12.6 McNemar Test for the Difference Between Two Proportions (Related Samples)

12.7 Chi-Square Test for the Variance or Standard Deviation

13. Simple Linear Regression

13.1 Types of Regression Models

13.2 Determining the Simple Linear Regression Equation

13.3 Measures of Variation

13.4 Assumptions of Regression

13.5 Residual Analysis

13.6 Measuring Autocorrelation: The Durbin-Watson Statistic

13.7 Inferences About the Slopeand Correlation Coefficient

13.8 Estimation of Mean Values and Prediction of Individual Values

13.9 Potential Pitfalls in Regression

14. Introduction to Multiple Regression

14.1 Developing a Multiple Regression Model

14.2 r2, Adjusted r2, and the Overall F Test

14.3 Residual Analysis for the Multiple Regression Model

14.4 Inferences Concerning the Population Regression Coefficients

14.5 Testing Portions of the Multiple Regression Model

14.6 Using Dummy Variables and Interaction Terms in Regression Models

14.7 Logistic Regression

15. Multiple Regression Model Building

15.2 Using Transformations in Regression Models

15.3 Collinearity

15.4 Model Building

15.5 Pitfalls in Multiple Regression and Ethical Issues

16. Time-Series Forecasting

16.1 The Importance of Business Forecasting

16.2 Component Factors of Time-Series Models

16.3 Smoothing an Annual Time Series

16.4 Least-Squares Trend Fitting and Forecasting

16.5 Autoregressive Modeling for Trend Fitting and Forecasting

16.6 Choosing an Appropriate Forecasting Model

16.7 Time-Series Forecasting of Seasonal Data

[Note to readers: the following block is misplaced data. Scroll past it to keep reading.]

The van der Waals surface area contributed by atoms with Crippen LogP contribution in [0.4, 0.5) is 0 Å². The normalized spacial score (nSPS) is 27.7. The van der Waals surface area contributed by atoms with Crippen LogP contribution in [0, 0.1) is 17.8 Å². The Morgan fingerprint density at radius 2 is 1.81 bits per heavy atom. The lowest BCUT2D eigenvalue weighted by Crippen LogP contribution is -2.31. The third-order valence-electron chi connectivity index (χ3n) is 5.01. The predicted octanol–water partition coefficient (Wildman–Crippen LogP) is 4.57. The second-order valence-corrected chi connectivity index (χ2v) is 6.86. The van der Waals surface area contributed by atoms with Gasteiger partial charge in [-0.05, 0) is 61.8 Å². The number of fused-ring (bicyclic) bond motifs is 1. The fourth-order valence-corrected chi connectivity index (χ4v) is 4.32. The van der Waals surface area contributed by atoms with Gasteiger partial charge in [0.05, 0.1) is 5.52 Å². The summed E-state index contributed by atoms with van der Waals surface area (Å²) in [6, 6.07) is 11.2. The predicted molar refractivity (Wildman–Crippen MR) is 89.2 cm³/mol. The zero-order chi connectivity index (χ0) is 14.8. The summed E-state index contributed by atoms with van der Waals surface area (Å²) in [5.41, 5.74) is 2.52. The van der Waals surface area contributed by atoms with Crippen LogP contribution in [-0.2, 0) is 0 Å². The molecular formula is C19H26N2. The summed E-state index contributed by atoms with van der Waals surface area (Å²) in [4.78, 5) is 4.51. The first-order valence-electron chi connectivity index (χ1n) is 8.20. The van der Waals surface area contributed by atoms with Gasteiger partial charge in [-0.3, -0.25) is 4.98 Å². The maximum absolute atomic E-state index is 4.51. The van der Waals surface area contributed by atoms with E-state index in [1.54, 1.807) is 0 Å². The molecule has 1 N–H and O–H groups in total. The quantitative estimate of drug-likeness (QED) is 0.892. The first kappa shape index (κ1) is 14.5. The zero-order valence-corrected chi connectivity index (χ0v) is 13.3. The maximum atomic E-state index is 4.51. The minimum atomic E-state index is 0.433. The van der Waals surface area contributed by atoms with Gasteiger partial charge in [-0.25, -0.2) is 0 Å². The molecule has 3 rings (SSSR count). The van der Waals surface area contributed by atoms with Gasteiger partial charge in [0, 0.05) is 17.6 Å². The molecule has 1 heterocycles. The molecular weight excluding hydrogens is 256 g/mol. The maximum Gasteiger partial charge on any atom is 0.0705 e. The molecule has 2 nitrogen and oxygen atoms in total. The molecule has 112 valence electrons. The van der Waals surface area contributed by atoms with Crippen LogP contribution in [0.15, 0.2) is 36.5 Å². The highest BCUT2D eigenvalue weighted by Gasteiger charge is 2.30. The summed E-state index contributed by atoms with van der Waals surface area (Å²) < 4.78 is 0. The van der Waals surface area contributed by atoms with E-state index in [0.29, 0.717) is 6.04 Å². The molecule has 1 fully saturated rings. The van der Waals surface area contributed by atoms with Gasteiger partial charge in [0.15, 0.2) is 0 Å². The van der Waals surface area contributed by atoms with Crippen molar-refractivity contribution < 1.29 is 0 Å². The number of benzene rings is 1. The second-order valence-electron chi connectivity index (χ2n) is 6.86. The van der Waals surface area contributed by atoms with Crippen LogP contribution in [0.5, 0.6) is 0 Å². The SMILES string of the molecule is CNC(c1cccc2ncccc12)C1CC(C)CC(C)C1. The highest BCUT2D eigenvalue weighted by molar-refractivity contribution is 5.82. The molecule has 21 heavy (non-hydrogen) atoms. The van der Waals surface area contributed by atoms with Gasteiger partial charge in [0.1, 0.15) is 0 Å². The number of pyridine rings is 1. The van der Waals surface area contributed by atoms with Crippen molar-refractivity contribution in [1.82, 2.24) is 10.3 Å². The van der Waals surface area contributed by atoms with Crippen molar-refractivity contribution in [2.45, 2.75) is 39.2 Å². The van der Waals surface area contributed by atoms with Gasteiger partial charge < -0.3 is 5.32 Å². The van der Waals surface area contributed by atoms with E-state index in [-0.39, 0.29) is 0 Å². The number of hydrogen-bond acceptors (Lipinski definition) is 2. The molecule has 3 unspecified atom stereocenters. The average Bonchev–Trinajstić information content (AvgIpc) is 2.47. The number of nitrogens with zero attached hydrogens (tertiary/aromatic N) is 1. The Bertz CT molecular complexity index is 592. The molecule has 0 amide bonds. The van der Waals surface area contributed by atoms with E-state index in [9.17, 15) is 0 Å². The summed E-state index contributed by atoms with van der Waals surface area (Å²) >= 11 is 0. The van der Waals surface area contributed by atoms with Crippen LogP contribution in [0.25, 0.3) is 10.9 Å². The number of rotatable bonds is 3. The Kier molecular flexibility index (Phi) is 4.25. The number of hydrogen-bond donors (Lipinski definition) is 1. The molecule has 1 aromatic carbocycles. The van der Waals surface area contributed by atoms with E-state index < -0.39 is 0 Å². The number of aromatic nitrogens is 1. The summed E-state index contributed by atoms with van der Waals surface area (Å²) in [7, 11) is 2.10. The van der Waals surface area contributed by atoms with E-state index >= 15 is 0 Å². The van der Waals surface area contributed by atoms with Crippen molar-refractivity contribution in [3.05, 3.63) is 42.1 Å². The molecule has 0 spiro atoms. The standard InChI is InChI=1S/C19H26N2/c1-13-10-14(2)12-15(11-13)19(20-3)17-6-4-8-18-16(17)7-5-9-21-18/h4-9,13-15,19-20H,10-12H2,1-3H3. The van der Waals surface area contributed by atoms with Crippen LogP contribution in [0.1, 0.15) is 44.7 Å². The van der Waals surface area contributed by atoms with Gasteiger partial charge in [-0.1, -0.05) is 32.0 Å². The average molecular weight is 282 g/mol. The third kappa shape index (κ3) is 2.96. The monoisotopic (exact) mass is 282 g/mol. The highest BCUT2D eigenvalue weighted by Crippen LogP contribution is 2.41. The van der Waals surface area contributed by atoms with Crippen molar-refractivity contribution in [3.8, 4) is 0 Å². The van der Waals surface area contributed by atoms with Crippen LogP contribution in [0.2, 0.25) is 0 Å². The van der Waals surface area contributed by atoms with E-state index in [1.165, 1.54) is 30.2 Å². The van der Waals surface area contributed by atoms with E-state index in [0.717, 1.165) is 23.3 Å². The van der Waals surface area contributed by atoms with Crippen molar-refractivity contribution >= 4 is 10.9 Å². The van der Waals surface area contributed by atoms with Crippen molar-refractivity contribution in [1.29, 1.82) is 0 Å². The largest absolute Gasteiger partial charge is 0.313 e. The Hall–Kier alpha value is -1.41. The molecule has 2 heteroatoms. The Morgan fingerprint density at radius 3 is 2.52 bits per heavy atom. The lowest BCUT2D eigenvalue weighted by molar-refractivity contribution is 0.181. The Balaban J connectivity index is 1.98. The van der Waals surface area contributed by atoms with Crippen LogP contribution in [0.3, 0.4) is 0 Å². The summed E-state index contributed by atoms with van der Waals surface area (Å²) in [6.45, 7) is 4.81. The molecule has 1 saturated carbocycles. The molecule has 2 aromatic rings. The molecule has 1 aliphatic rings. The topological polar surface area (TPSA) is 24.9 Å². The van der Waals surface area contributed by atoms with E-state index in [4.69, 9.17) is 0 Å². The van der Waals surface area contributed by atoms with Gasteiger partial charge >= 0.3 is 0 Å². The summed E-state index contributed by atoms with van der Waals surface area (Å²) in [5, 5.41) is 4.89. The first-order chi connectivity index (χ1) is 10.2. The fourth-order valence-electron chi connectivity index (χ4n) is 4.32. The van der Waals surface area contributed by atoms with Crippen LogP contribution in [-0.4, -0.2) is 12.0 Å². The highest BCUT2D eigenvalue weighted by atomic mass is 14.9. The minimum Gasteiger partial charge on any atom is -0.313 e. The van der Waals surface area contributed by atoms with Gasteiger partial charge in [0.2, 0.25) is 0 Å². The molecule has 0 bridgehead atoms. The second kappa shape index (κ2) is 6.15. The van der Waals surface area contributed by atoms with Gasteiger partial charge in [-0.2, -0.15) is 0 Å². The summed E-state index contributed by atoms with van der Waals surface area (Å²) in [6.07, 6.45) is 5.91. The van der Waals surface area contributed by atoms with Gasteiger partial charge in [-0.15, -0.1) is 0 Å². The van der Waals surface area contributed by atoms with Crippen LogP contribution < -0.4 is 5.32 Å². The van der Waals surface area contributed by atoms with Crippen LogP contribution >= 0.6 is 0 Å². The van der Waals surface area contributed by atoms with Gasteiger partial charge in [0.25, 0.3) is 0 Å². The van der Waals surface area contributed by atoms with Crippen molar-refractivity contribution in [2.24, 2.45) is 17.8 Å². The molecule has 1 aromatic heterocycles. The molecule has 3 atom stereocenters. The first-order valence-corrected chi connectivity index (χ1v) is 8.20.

16.8 Index Numbers

17. Getting Ready to Analyze Data in the Future

17.1 Analyzing Numerical Variables

17.2 Analyzing Categorical Variables

17.4 Descriptive Analytics

17.5 Predictive Analytics

18. Statistical Applications in Quality Management (online)

18.1 The Theory of Control Charts

18.2 Control Chart for the Proportion: The p Chart

18.3 The Red Bead Experiment: Understanding Process Variability

18.4 Control Chart for an Area of Opportunity: The c Chart

18.5 Control Charts for the Range and the Mean

18.6 Process Capability

18.7 Total Quality Managementice

18.8 Six Sigma

19. Decision Making (online)

19.1 Payoff Tables and Decision Trees

19.2 Criteria for Decision Making

19.3 Decision Making with Sample Information

19.4 Utility

Appendices

A. Basic Math Concepts and Symbols

A.1 Rules for Arithmetic Operations

A.2 Rules for Algebra: Exponents and Square Roots

A.3 Rules for Logarithms

A.4 Summation Notation

A.5 Statistical Symbols

A.6 Greek Alphabet

B. Important Excel and Minitab Skills and Concepts

B.1 Which Excel Do You Use?

B.2 Basic Operations

B.2 Formulas and Cell References

B.4 Entering a Formula

B.5 Formatting Cell Contents

B.6 Formatting Charts

B.7 Selecting Cell Ranges for Charts

B.8 Deleting the “Extra” Histogram Bar

B.9 Creating Histograms for Discrete Probability Distributions

C. Online Resources

C.1 About the Online Resources for This Book

C.2 Accessing the Online Resources

C.3 Details Online Resources

C.4 PHStat

D. Configuring Microsoft Excel

D.1 Getting Microsoft Excel Ready for Use

D.2 Checking for the Presence of the Analysis ToolPak or Solver Add-Ins

D.3 Configuring Microsoft Windows Excel Security Settings

E. Tables

E.1 Table of Random Numbers

E.2 The Cumulative Standardized Normal Distribution

E.3 Critical Values of t

E.4 Critical Values of

E.5 Critical Values of F

E.6 Lower and Upper Critical Values, T1, of the Wilcoxon Rank Sum Test

E.7 Critical Values of the Studentized Range, Q

E.8 Critical Values, dI and dU, of the Durbin–Watson Statistic, D (Critical Values Are One-Sided)

E.9 Control Chart Factors

E.10 The Standardized Normal Distribution online

F. Useful Excel Knowledge

F.1 Useful Keyboard Shortcuts

F.2 Verifying Formulas and Worksheets

F.3 New Function Names

F.4 Understanding the Nonstatistical Functions

G. Software FAQs

G.1 PHStat FAQs

G.2 Microsoft Excel FAQs

Self-Test Solutions and Answers to Selected Even-Numbered Problems

Index

DSC Resources